Google's Project Soli gets FCC's approval to operate at higher power levels

This new development will enable Google to develop the radar-based Project Soli to work more efficiently and possibly with more devices.

Published Date
03 - Jan - 2019
| Last Updated
03 - Jan - 2019
 
Google’s Project Soli gets FCC’s approval to operate at higher po...

Highlights:

  • Google has won FCC’s approval for operating its radar-based Project Soli at a higher power level
  • The tech could enable users to operate devices using hand gestures


Google has received regulatory approval for continuing with its radar-based motion sensing device called Project Soli. As per a Reuters report, the Federal Communications Commission (FCC) announced that it would allow Google to use the Soli sensor at a higher power level than what’s was previously allowed and that it can be used onboard aircrafts as well. Project Soli was announced by Google back in 2015 and it is a gesture-recognition technology which enables one to use finger motion gestures to control devices. The sensor used for the gesture is based on radar and the project came into existence under Google’s Advanced Technology and Projects unit (ATAP).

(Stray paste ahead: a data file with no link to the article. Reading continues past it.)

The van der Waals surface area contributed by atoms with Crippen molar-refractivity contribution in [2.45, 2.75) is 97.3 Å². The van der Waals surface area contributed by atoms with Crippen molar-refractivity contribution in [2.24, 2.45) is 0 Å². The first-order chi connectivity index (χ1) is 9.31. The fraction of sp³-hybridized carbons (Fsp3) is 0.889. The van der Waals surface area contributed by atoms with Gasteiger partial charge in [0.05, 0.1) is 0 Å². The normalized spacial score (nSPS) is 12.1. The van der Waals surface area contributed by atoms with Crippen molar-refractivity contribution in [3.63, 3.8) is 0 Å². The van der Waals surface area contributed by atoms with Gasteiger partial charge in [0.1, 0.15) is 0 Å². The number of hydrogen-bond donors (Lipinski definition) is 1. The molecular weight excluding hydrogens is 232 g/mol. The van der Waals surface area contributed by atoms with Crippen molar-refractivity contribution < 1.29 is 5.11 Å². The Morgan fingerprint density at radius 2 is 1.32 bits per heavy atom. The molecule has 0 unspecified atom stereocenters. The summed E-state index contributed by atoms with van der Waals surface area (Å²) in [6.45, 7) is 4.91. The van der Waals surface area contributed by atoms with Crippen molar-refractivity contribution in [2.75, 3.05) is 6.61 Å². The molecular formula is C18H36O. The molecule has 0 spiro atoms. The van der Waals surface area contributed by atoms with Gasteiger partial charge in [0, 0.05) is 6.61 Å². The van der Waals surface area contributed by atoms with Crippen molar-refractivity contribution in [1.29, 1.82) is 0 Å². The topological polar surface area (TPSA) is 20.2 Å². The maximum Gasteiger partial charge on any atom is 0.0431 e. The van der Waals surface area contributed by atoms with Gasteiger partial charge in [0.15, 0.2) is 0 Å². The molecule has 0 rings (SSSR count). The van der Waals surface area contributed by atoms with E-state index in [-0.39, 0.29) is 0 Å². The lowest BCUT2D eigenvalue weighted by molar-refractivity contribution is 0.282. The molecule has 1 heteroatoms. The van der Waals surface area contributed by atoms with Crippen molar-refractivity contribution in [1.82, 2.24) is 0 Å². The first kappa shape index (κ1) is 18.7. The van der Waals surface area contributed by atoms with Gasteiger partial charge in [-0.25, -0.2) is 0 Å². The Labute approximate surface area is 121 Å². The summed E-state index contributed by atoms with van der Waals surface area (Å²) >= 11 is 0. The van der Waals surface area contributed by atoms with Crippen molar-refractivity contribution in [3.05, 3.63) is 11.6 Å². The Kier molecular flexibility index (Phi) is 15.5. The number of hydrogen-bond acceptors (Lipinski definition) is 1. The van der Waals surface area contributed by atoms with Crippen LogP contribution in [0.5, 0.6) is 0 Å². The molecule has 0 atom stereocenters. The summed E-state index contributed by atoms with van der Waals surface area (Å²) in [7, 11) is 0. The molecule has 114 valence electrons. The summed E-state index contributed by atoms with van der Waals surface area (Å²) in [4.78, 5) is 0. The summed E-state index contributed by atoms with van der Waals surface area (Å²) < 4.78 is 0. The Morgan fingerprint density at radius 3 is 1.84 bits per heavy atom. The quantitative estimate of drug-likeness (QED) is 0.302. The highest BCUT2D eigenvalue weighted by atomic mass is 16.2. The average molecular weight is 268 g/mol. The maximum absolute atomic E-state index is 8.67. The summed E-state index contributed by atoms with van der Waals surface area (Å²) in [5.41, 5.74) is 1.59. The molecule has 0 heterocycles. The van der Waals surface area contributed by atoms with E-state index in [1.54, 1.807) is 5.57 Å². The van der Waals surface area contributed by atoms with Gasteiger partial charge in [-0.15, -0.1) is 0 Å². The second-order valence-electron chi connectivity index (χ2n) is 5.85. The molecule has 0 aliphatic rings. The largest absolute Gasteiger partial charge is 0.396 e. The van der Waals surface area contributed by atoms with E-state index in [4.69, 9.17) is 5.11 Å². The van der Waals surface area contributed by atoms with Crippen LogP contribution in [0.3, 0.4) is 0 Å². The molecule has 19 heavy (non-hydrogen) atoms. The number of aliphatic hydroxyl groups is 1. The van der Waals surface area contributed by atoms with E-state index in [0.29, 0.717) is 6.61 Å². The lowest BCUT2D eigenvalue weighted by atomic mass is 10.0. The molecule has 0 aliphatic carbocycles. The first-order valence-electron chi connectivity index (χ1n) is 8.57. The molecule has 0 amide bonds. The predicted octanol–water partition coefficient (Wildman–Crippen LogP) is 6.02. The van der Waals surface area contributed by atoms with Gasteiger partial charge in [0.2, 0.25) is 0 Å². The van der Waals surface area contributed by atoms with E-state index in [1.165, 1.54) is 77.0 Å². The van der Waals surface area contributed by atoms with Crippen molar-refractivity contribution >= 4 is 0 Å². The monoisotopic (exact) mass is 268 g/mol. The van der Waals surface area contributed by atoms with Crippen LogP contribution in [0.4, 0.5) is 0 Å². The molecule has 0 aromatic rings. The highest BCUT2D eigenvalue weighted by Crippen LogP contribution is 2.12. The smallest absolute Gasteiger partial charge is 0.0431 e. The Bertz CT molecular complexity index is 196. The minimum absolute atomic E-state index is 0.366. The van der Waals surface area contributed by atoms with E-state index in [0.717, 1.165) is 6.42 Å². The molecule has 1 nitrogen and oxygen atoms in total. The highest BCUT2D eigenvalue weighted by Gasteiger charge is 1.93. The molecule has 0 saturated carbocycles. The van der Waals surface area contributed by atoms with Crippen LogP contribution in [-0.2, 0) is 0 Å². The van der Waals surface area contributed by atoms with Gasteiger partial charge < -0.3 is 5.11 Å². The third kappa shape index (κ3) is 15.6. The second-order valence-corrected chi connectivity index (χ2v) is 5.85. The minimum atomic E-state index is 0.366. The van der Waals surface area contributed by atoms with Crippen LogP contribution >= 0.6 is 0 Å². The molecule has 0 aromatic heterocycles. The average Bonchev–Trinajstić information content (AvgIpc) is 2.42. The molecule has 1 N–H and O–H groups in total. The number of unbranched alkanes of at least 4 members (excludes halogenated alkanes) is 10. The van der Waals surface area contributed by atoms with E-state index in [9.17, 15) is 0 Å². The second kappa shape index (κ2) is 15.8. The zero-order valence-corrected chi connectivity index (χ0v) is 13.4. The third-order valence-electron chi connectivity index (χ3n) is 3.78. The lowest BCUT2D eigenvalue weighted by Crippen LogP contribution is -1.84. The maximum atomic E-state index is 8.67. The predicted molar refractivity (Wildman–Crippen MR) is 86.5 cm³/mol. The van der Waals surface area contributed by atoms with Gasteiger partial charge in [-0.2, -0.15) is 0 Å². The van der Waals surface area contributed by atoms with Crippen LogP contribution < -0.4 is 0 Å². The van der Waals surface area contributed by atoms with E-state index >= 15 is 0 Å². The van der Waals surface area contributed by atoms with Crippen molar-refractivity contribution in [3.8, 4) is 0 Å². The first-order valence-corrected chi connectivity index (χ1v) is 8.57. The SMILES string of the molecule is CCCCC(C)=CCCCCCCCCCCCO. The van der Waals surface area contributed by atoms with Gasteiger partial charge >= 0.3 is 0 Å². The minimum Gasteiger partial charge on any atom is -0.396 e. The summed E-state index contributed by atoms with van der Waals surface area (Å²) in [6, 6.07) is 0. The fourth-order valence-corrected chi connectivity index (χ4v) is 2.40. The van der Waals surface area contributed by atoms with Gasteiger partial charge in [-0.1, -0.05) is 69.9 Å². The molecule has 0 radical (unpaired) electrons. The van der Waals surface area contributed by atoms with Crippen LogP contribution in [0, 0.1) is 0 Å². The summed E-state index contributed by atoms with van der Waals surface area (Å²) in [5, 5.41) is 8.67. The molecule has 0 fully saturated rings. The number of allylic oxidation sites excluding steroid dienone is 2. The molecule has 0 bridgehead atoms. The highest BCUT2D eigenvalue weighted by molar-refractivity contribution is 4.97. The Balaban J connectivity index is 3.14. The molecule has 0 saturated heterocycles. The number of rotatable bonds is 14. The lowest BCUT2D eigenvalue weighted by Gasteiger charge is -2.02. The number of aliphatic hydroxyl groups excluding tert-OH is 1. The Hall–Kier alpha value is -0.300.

Instead of using a touch screen, Project Soli enables users to control a device using ‘Virtual Tool Gestures’. For example, one could mimic pressing a button by tapping their thumb and index finger together or use a Virtual Dial by rubbing thumb against the index finger. These gestures could prove useful for controlling a wide variety of devices like smart watches or Bluetooth speakers. While Google says that the Soli sensor is capable of tracking “sub-millimeter motion at high speeds with great accuracy,” The Verge reports that the project slumped as it was unable to correctly register gestures. Google is said to have attributed the issue to the low power levels a device needed to operate on due to the restrictions imposed on it by the FCC. 

As per the report, back in March, Google requested FCC to allow Project Soli to be operated in a higher, 57-64 GHz frequency band. However, Facebook is said to have raised a dispute on this saying that higher power level for the radar might cause problems for other existing technologies. The two companies then reached a decision and Reuter says that in September last year, they told FCC that Google will operate their sensor at a level higher than what was permissible but not at the levels proposed by Google. 

Related Read:  Google I/O 2015 Day 2: ATAP projects galore

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